Over the next year I'll be working with fellow Bay Area theatre artist, Stuart Bousel, to create a stage adaptation of Rat Girl by Kristin Hersh. He'll be adapting the book into a script and I'll be directing the production itself. Reading the book and listening to Kristin Hersh's music is making me rethink my own relationship with music and the creation of art.
This weekend I had the unbelievable luck to hear my play The Carmine Lie read out loud with an audience thanks to Performers Under Stress (also known as PUS). PUS describes themselves as:
"...composed of Scott Baker, Valerie Fachman and Charles Pike, with help from other
performers and technicians. PUS concentrates on barebones productions of Samuel
Beckett’s works, re-imagined selected classics, and projects of our own
creations. PUS is dedicated to explore the unknown, the undocumented, the
unspoken, and the unexpected." I can also tell you they are kind, energetic, intelligent and creative artists. Valerie and Scott have been so supportive of me and my work over the last few years. I owe them a great debt. Not to mention one of my favorite moments in theatre is in large part due to Scott who stood up after a production of "Oily Replies" and yelled "FUCK YEAH!"
The Carmine Lie is a complicated play and possibly overly ambitious for my mean talents, but it has been a fulfilling project since its first yellow pad scratchings in the summer of 2003. I worked on the play all through graduate school where I turned it in as my thesis in 2006. I worked on it for two more years as I put the poor thing through the submission process, but having no bites I put it back into a drawer. A few weeks ago a dear friend of mine, Neil Higgins, asked if I had any plays hanging about ready for a reading he was directing for PUS. On a whim I sent him Carmine and in the space of what seemed like a blink, I found myself sitting in The Garage performance space listening to ghosts of my writing past replaying my memories for me. And somewhere in the background, I could hear a song playing too.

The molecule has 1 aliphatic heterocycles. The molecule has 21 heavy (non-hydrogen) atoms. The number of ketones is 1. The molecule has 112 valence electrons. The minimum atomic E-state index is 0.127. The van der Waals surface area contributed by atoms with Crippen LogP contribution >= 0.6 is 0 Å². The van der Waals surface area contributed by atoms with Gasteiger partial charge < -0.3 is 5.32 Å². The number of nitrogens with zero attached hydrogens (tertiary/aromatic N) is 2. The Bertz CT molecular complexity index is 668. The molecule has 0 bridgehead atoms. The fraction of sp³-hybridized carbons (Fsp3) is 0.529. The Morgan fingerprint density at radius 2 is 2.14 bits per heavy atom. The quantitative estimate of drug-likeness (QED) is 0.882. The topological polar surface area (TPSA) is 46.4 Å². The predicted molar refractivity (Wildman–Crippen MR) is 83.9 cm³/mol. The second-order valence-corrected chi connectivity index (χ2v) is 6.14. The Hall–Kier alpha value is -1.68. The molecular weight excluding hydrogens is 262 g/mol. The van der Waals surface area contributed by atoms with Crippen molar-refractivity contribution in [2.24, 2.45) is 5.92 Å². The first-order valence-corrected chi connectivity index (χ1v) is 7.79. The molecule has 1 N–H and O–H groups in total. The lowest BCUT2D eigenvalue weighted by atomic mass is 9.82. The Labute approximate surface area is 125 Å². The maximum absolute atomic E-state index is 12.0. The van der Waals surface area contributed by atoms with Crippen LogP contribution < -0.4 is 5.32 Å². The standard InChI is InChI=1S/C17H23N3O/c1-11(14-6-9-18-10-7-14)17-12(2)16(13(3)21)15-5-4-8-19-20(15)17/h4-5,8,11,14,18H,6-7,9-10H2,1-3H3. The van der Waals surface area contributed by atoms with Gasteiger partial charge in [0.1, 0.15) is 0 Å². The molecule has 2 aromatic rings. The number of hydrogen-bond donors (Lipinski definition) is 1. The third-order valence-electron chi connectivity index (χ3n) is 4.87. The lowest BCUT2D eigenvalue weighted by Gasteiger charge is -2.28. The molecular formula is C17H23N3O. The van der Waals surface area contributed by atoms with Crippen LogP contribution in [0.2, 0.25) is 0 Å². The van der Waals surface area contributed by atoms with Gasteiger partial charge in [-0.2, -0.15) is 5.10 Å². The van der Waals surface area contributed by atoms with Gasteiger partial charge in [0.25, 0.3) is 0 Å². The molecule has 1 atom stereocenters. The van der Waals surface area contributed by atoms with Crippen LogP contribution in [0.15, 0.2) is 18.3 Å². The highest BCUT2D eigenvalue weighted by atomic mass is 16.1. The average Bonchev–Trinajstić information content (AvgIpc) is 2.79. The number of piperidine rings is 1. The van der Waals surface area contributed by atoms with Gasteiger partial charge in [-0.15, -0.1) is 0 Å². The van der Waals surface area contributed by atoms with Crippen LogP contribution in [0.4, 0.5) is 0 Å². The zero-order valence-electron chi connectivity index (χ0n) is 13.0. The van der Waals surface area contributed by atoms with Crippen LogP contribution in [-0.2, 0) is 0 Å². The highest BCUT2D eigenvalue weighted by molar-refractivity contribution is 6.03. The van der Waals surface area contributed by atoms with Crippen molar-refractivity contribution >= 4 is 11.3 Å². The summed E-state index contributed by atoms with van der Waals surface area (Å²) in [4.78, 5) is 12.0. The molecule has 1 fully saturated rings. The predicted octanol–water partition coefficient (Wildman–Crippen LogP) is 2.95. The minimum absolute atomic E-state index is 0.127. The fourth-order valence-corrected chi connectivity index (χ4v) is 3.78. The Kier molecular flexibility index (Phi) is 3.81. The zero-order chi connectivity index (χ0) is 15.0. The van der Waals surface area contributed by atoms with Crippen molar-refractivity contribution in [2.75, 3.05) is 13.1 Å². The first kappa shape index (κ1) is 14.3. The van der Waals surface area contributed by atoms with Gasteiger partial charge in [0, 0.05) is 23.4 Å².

Often when I write there's a song that seems to match the process or the characters or the mood of the piece of writing. When I was re-writing Water Line Mumford and Son's "White Blank Page" fit the mood and the theme. Found Objects was retitled as It Ain't Me specifically because Bob Dylan's "It Ain't Me Babe" was the only thing playing in my ears during that process.
For The Carmine Lie it was Tori Amos's "Marianne" off of Boys for Pele. The play had been created out of a curiosity to investigate the lives of runaways who traveled to Peru to poach Carmine bugs. The initial scenes centered around a young woman who was such a runaway. Slowly the play started turning and it became about the family that the runaway had left behind and what it meant to know a "missing" person. Somewhere around that time I purchased Boys for Pele and began listening to it on a loop. I was drawn to Tori Amos's use of Christian imagery, the sexual tones, and her almost dada use of language as well as her piano playing.
But one song in particular stuck out. "Marianne" was a quiet and haunting tune that resonated deeply with me. I'm not going to lie, it's a weird song. Most of the time the words seem to be just sounds that fit the music more then they have meaning. But what I took from the song was a mourning of a deep and personal friendship that was now gone. It felt like the song of a survivor who was haunted by the good memories while everyone around her focused on the tragedy. I named my missing character after the Marianne in the song.
After the reading I left with a heavy work list and a real excitement to think about the play again. I also left knowing the girl who started writing The Carmine Lie didn't exist any more. I feel like an outsider to my own memories. It's possible I'm not going to be mourning the girl who was Marianne, but the girl I was when I created her.
a little blubber in my igloo
and I knew you pigtails and all
girls when they fall
and they said Marianne killed herself
and I said not a chance
don't you love girls ladies babes
old bags who say she was so pretty why
why why why did she crawl down in the old
c'mon pigtails girls and all those sailors
get your bags and hold down won't you just
hold down cause Ed is watching my every sound
they're watching my every sound
the weasal sqeuaks faster then a seven day week
I said Timmy and that purple Monkey
are all down
at Bobby's house
making themselves persters and lesters and jesters and my
traitors of kind
and I'm just having thoughts of Marianne
she could outrun the fastest slug
quickest girl in the frying pan
- From "Marianne" by Tori Amos